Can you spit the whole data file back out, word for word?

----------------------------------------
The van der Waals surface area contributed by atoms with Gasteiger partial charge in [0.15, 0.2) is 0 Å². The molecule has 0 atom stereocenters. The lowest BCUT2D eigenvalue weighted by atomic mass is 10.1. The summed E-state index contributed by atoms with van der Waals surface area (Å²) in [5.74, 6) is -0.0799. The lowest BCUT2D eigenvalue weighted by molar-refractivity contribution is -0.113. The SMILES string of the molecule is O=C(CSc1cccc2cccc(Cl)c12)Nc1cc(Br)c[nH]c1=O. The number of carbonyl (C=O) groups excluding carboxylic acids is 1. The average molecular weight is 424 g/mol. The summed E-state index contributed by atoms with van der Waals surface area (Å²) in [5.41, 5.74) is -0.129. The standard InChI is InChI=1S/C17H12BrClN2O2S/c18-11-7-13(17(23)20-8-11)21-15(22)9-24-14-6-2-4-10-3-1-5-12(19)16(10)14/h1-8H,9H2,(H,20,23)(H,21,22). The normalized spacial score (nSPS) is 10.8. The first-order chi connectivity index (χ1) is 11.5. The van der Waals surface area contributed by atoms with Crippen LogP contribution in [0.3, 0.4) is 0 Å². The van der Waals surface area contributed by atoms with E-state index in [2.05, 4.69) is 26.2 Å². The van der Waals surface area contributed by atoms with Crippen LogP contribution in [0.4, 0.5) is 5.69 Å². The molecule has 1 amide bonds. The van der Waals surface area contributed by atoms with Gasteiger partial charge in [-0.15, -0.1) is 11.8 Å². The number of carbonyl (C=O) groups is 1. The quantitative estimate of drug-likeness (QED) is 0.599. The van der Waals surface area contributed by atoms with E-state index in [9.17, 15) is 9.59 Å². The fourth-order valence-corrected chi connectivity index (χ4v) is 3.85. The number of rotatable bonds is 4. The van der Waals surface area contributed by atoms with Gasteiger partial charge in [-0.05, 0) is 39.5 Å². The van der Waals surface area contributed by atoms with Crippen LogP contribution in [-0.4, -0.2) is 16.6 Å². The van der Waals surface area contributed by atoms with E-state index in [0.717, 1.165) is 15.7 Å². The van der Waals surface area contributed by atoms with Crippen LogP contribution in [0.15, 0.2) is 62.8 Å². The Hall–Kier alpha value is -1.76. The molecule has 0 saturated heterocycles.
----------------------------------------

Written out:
The van der Waals surface area contributed by atoms with Gasteiger partial charge in [0.15, 0.2) is 0 Å². The molecule has 0 atom stereocenters. The lowest BCUT2D eigenvalue weighted by atomic mass is 10.1. The summed E-state index contributed by atoms with van der Waals surface area (Å²) in [5.74, 6) is -0.0799. The lowest BCUT2D eigenvalue weighted by molar-refractivity contribution is -0.113. The SMILES string of the molecule is O=C(CSc1cccc2cccc(Cl)c12)Nc1cc(Br)c[nH]c1=O. The number of carbonyl (C=O) groups excluding carboxylic acids is 1. The average molecular weight is 424 g/mol. The summed E-state index contributed by atoms with van der Waals surface area (Å²) in [5.41, 5.74) is -0.129. The standard InChI is InChI=1S/C17H12BrClN2O2S/c18-11-7-13(17(23)20-8-11)21-15(22)9-24-14-6-2-4-10-3-1-5-12(19)16(10)14/h1-8H,9H2,(H,20,23)(H,21,22). The normalized spacial score (nSPS) is 10.8. The first-order chi connectivity index (χ1) is 11.5. The van der Waals surface area contributed by atoms with Crippen LogP contribution in [0.3, 0.4) is 0 Å². The van der Waals surface area contributed by atoms with E-state index in [2.05, 4.69) is 26.2 Å². The van der Waals surface area contributed by atoms with Crippen LogP contribution in [0.4, 0.5) is 5.69 Å². The molecule has 1 amide bonds. The van der Waals surface area contributed by atoms with Gasteiger partial charge in [-0.15, -0.1) is 11.8 Å². The number of carbonyl (C=O) groups is 1. The quantitative estimate of drug-likeness (QED) is 0.599. The van der Waals surface area contributed by atoms with E-state index in [9.17, 15) is 9.59 Å². The fourth-order valence-corrected chi connectivity index (χ4v) is 3.85. The number of rotatable bonds is 4. The van der Waals surface area contributed by atoms with Gasteiger partial charge in [-0.05, 0) is 39.5 Å². The van der Waals surface area contributed by atoms with Crippen LogP contribution in [-0.4, -0.2) is 16.6 Å². The van der Waals surface area contributed by atoms with E-state index in [0.717, 1.165) is 15.7 Å². The van der Waals surface area contributed by atoms with Crippen LogP contribution in [0.15, 0.2) is 62.8 Å². The Hall–Kier alpha value is -1.76. The molecule has 0 saturated heterocycles.